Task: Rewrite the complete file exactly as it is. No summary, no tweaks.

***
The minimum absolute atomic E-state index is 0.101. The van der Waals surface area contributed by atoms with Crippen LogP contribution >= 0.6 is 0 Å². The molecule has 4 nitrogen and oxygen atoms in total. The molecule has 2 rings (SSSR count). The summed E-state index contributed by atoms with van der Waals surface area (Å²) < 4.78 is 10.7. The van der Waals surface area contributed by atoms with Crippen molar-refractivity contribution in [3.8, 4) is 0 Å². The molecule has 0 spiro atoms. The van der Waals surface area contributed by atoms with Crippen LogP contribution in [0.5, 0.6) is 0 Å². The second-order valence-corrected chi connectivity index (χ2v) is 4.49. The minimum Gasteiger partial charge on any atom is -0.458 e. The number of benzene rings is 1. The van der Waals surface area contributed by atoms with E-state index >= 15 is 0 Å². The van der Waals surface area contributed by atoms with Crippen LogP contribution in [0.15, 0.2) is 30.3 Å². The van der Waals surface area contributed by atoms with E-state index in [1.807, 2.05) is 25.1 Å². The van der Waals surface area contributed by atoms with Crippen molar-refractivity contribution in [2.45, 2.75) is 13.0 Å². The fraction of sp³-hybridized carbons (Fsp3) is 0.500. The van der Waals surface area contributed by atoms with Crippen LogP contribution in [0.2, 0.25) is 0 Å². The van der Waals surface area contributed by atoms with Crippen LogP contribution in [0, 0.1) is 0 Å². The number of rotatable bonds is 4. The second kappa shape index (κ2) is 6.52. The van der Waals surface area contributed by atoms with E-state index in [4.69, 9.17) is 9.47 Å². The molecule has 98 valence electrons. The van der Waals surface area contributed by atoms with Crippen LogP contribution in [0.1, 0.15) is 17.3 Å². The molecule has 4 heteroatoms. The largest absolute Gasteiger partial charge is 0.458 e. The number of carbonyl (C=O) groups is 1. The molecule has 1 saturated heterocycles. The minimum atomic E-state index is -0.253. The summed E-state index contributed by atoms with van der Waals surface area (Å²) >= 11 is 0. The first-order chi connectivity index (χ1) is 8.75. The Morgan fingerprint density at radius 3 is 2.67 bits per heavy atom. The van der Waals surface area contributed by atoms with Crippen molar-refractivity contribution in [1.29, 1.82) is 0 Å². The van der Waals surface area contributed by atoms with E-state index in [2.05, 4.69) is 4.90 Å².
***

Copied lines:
The minimum absolute atomic E-state index is 0.101. The van der Waals surface area contributed by atoms with Crippen LogP contribution >= 0.6 is 0 Å². The molecule has 4 nitrogen and oxygen atoms in total. The molecule has 2 rings (SSSR count). The summed E-state index contributed by atoms with van der Waals surface area (Å²) < 4.78 is 10.7. The van der Waals surface area contributed by atoms with Crippen molar-refractivity contribution in [3.8, 4) is 0 Å². The molecule has 0 spiro atoms. The van der Waals surface area contributed by atoms with Crippen LogP contribution in [0.5, 0.6) is 0 Å². The second-order valence-corrected chi connectivity index (χ2v) is 4.49. The minimum Gasteiger partial charge on any atom is -0.458 e. The number of benzene rings is 1. The van der Waals surface area contributed by atoms with E-state index >= 15 is 0 Å². The van der Waals surface area contributed by atoms with Crippen LogP contribution in [0.15, 0.2) is 30.3 Å². The van der Waals surface area contributed by atoms with E-state index in [1.807, 2.05) is 25.1 Å². The van der Waals surface area contributed by atoms with Crippen molar-refractivity contribution in [2.45, 2.75) is 13.0 Å². The fraction of sp³-hybridized carbons (Fsp3) is 0.500. The van der Waals surface area contributed by atoms with Crippen LogP contribution in [0.2, 0.25) is 0 Å². The van der Waals surface area contributed by atoms with Crippen LogP contribution in [0, 0.1) is 0 Å². The number of rotatable bonds is 4. The second kappa shape index (κ2) is 6.52. The van der Waals surface area contributed by atoms with E-state index in [4.69, 9.17) is 9.47 Å². The molecule has 98 valence electrons. The van der Waals surface area contributed by atoms with Crippen LogP contribution in [0.1, 0.15) is 17.3 Å². The molecule has 4 heteroatoms. The largest absolute Gasteiger partial charge is 0.458 e. The number of carbonyl (C=O) groups is 1. The molecule has 1 saturated heterocycles. The minimum atomic E-state index is -0.253. The summed E-state index contributed by atoms with van der Waals surface area (Å²) >= 11 is 0. The first-order chi connectivity index (χ1) is 8.75. The Morgan fingerprint density at radius 3 is 2.67 bits per heavy atom. The van der Waals surface area contributed by atoms with Crippen molar-refractivity contribution in [1.29, 1.82) is 0 Å². The van der Waals surface area contributed by atoms with E-state index in [2.05, 4.69) is 4.90 Å².